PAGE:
Market Valuation and Asset Allocation Decisions

I am often asked how market valuation plays into asset allocation decisions. Should an investor consider reducing equity exposure when the market is trading at a high price relative to earnings? My standard answer is no, but in some situations, yes.

Figure 1 illustrates the valuation method that I prefer to use for the stock market. It’s called Price-to-Peak Earnings (P/PeakE). This method smooths over big earning drops that can occur during recessions.

Figure 1: Historic S&P 500 P/PeakE (Jan. 1871 to Jul. 2013)


Source: Online Data: Robert Shiller, P/PeakE calculated by the author.

The average P/PeakE shifted higher during the 1950s as corporations began reducing dividend yields and reallocated cash to expansion and stock buybacks. The average P/PeakE had been about 10.0 times PeakE for 80 years before shifting to 15.0 since 1950. Currently, the ratio is at 17.4 times PeakE. This places stock valuations slightly higher than normal, but not excessive.

Investors who plan to work full time for more than 10 years years shouldn’t be worried about market valuation at this time. Even if a person put money into stocks back in April 1999 at peak market valuation, they would have earned respectable 4.4% annualized return through June 2013. Even in the worst of times, over the long-term, stocks have generated the best returns for investors.

Figure 2 highlights the amount of time it took for the S&P 500 to earn back losses during two big downturns, March 2000 to October 2006 and October 2007 to March 2012. In both cases, the market recovered within 10 years. The chart shows total return, which includes dividend reinvestment.

Figure 2: Recovery period for the S&P 500 total return index


Sources: Dow Jones S&P, Online Data: Robert Shiller, calculations by the author.

There are three factors to be considered when considering an asset allocation decision based on stock valuation. They are cash flow needs, time horizon and the valuation itself. Cash flow need is the amount of money to be withdrawn from portfolio at some future time horizon.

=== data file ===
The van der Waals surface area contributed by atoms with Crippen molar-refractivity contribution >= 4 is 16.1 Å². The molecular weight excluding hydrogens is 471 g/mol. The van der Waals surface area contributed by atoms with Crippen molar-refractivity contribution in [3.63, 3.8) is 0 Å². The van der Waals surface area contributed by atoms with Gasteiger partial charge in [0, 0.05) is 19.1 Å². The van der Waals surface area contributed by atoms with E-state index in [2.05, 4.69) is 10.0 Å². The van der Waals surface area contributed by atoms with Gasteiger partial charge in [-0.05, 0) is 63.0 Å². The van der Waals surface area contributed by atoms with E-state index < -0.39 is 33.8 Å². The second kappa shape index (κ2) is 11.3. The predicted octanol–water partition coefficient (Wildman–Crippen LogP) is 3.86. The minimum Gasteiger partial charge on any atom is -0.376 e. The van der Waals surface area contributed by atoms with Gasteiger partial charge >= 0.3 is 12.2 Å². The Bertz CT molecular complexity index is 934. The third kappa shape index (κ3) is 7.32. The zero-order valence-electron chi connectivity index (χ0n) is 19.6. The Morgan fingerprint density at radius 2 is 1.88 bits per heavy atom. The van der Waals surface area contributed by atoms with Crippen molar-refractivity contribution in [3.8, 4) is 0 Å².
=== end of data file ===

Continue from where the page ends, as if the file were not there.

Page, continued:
If a person is within 10 years of retirement, and they plan to withdraw 3% or more from their portfolio each year to pay living expenses, then an asset allocation change may be in order when the market P/PeakE is above its historic average as it is today. This decision depends entirely on whether the person has saved enough to make this change, or expects to have enough saved for retirement based on the lower expected return from a higher fixed income allocation. My rule of thumb is 20 times living expenses that will not be covered by Social Security, pensions, annuities, rents or other income sources.

Even if an investor is approaching retirement and has enough to live off, there may not be a need to make an asset allocation change. If there is no need to withdraw money from a portfolio during retirement because other sources of income are available, or if the amount of money to be withdrawn is low, perhaps equal to or less than the current 2% dividend yield on stocks, then there is no reason to rush an allocation change when the market is trading at slightly above average as it is today.

Here is where the level of valuation makes a difference. In 1999, market valuation was over 30 P/PeakE, more than twice its average. It didn’t matter how close an investor was to retirement or how much they were going to withdraw in retirement, if they had enough saved, or would have enough though savings and a earning lower return from more fixed income, then I recommended they change. The only thing worse than not having enough to retire, is having enough and then losing it.

Market valuation does play into asset allocation decisions at times, but only when a person is closing in on retirement and is considering an allocation change anyway. There are three factors involved in this decision: cash flow needs, time horizon and market valuation itself.

On the rare occasion when stocks reach an extreme valuation, it may be prudent for all pre-retirees who are close to their accumulation goal to consider an asset allocation change even though they weren’t planning to do one.